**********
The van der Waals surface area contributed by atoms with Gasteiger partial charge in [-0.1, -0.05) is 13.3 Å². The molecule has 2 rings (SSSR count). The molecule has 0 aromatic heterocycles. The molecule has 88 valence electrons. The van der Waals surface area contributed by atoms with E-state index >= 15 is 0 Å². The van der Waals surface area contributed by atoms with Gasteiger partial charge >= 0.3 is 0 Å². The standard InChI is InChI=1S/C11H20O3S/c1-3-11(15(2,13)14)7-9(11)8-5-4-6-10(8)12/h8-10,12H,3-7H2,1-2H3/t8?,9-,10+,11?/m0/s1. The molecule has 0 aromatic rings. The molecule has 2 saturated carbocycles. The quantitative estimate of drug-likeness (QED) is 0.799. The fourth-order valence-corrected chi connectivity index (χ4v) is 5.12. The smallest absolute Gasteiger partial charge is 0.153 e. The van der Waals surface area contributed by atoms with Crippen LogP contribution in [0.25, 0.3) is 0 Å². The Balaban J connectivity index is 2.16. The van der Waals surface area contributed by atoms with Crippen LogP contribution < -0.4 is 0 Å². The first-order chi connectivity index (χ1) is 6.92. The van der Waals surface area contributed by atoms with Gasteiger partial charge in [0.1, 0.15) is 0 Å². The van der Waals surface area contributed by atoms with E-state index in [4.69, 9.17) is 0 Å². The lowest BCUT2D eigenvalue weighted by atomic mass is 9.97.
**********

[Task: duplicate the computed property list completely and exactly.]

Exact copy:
The van der Waals surface area contributed by atoms with Gasteiger partial charge in [-0.1, -0.05) is 13.3 Å². The molecule has 2 rings (SSSR count). The molecule has 0 aromatic heterocycles. The molecule has 88 valence electrons. The van der Waals surface area contributed by atoms with E-state index >= 15 is 0 Å². The van der Waals surface area contributed by atoms with Gasteiger partial charge >= 0.3 is 0 Å². The standard InChI is InChI=1S/C11H20O3S/c1-3-11(15(2,13)14)7-9(11)8-5-4-6-10(8)12/h8-10,12H,3-7H2,1-2H3/t8?,9-,10+,11?/m0/s1. The molecule has 0 aromatic rings. The molecule has 2 saturated carbocycles. The quantitative estimate of drug-likeness (QED) is 0.799. The fourth-order valence-corrected chi connectivity index (χ4v) is 5.12. The smallest absolute Gasteiger partial charge is 0.153 e. The van der Waals surface area contributed by atoms with Crippen LogP contribution in [0.25, 0.3) is 0 Å². The Balaban J connectivity index is 2.16. The van der Waals surface area contributed by atoms with Crippen LogP contribution < -0.4 is 0 Å². The first-order chi connectivity index (χ1) is 6.92. The van der Waals surface area contributed by atoms with Gasteiger partial charge in [0.1, 0.15) is 0 Å². The van der Waals surface area contributed by atoms with E-state index in [4.69, 9.17) is 0 Å². The lowest BCUT2D eigenvalue weighted by atomic mass is 9.97.